The Noun Phrase
Recognize a noun phrase when you see one.
You can find the noun dog in a sentence, for example, but you don't know which canine the writer means until you consider the entire noun phrase: that dog, Aunt Audrey's dog, the dog on the sofa, the neighbor's dog that chases our cat, the dog digging in the new flower bed.
Articles: a dog, the dog
Possessive nouns: Aunt Audrey's dog, the neighbor's dog, the police officer's dog
Possessive pronouns: Our dog, her dog, their dog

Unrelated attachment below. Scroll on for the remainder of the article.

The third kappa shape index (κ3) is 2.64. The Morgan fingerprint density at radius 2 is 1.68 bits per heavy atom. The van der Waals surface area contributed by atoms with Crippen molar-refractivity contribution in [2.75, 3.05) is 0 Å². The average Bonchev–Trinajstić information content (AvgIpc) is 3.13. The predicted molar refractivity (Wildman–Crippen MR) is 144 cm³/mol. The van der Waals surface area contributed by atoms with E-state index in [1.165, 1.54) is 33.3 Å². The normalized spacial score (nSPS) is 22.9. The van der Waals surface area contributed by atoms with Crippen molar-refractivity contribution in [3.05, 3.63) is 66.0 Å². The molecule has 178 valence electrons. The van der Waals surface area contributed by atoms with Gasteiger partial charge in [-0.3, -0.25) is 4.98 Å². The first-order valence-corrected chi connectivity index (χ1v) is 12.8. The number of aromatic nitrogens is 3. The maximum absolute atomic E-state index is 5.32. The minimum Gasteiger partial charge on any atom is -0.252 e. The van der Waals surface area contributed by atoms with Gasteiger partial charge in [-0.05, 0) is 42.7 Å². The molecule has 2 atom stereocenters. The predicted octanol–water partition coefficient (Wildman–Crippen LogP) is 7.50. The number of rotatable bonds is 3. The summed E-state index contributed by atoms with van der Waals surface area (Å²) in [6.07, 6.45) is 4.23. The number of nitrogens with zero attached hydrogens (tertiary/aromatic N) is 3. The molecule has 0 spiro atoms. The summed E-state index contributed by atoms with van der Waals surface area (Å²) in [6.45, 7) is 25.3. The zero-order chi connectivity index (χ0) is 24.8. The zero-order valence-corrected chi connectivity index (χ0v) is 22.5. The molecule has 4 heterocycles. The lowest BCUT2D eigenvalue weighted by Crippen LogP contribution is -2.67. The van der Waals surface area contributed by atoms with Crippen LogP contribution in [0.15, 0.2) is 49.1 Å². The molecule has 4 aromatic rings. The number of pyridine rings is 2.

Adjectives: That dog, the big dog, the spotted dog
Participles: The drooling dog, the barking dog, the well trained dog
Prepositional phrases: A dog on the loose, the dog in the front seat, the dog behind the fence
Adjective clauses: The dog that chases cats, the dog that looks lost, the dog that won the championship
Participle phrases: The dog whining for a treat, the dog clipped at the grooming salon, the dog walked daily
Infinitives: The dog to catch, the dog to train, the dog to adopt
We who were green with envy
We = subject pronoun; who were green with envy = modifier.
Someone = indefinite pronoun; intelligent = modifier.
No one important
No one = indefinite pronoun; important = modifier.